It was a long time before he answered my question, for he was absorbed in gloomy, perhaps in bitter, reflections. The unhappy aspect of the inhabitants by whom we were surrounded was certainly not calculated to engender pleasant or cheerful thoughts. They wore their own hair, but their eyes were like balls of stone. Their features bore the sad traces of deep and unavailing regret. They talked with each other in low, muttering whispers; and I saw that each one carried a heavy roll of lead, some greater, some less, across his shoulders.

At length the Doctor spoke.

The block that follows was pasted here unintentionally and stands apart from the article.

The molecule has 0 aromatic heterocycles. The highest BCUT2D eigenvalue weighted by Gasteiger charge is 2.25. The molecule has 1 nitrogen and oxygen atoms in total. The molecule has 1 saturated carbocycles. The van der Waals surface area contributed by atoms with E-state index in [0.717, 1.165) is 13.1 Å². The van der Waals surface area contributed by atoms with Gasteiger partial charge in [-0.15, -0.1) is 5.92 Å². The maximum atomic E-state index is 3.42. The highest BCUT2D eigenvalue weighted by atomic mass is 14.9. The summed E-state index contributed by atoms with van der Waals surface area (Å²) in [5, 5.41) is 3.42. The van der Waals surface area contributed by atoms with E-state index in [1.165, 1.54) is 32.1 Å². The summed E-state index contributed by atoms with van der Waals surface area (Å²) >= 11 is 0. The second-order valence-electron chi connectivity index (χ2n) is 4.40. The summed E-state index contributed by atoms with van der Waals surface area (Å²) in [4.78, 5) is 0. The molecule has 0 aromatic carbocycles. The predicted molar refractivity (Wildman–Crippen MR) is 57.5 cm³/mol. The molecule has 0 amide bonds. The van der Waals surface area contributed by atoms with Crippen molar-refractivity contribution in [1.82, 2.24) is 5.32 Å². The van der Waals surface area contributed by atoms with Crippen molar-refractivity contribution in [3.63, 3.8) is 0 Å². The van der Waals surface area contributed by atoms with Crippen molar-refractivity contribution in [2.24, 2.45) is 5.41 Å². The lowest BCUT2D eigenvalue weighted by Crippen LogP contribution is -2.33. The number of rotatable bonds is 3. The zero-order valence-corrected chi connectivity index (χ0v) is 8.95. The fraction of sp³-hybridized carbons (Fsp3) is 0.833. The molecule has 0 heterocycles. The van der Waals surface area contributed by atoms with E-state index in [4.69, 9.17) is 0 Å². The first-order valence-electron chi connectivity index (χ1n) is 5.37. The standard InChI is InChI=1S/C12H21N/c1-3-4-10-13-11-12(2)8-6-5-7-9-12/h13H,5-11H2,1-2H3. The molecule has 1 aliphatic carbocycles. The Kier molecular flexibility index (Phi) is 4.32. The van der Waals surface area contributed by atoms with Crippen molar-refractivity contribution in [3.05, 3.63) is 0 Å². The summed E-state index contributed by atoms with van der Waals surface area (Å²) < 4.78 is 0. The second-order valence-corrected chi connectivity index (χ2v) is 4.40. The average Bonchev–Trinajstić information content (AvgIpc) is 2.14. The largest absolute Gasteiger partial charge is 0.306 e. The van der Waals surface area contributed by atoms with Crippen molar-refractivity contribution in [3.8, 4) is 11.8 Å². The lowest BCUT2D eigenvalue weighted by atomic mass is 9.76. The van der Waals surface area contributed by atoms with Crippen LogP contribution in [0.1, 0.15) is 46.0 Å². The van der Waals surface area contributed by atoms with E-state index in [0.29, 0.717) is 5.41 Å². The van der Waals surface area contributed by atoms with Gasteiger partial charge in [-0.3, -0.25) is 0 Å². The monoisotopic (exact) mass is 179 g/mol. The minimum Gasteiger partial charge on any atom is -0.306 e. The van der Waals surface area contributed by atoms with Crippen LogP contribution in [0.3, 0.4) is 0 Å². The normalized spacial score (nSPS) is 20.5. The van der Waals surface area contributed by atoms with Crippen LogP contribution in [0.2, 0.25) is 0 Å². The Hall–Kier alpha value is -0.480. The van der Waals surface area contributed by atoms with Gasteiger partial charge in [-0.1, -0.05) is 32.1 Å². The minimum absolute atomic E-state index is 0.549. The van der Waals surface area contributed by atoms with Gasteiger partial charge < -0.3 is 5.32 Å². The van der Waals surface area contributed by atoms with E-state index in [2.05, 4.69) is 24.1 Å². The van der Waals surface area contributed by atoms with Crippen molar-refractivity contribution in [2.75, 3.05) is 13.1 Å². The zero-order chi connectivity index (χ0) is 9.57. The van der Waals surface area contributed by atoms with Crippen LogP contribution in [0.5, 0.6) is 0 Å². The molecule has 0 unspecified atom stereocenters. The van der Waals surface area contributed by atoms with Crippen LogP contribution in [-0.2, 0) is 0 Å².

'You have asked me, Ubertus, who these people are, and why they are here? My answer is, I do not know who they are, and I can only guess why they are here. It is not for us to judge them, but the same Voice which told us not to judge lest we should be judged, told us also, "By their fruits ye shall know them." These people whom you see wonderful as it may appear, are not real people of flesh and blood, but only shadows. If you hear them speak and tell their adventures, that fact you may refer back to your own imagination, and your knowledge of the past. But they shadow forth what punishments may be in store, in the dreadful future, for those worldly and unprincipled men who make the grandeur, the glory the riches, the power and the pleasures of this world the sole objects of the their desire and ambition. We are told that there is eternal fire for those who will not worship, or acknowledge, God. Here there is no appearance of fire except the lamps in the streets; but the fires burn, nevertheless, in the hearts of these shadows—fires of sorrow and remorse for the priceless time which they wasted and lost in their insatiable grovelling for earth's glittering treasures; fires of pain and anguish when they find themselves shut out from the presence of God and His holy angels. And I tell you that it would be well for some millions of human beings if they could annihilate themselves entirely from the bosom of the universe. How many among us have thought that by laying violent hands on ourselves in our despair we could escape from the power and the wrath of the Almighty! What fools, what madmen they were to rush with their eyes open, and all their sense about them, into that mysterious Presence!'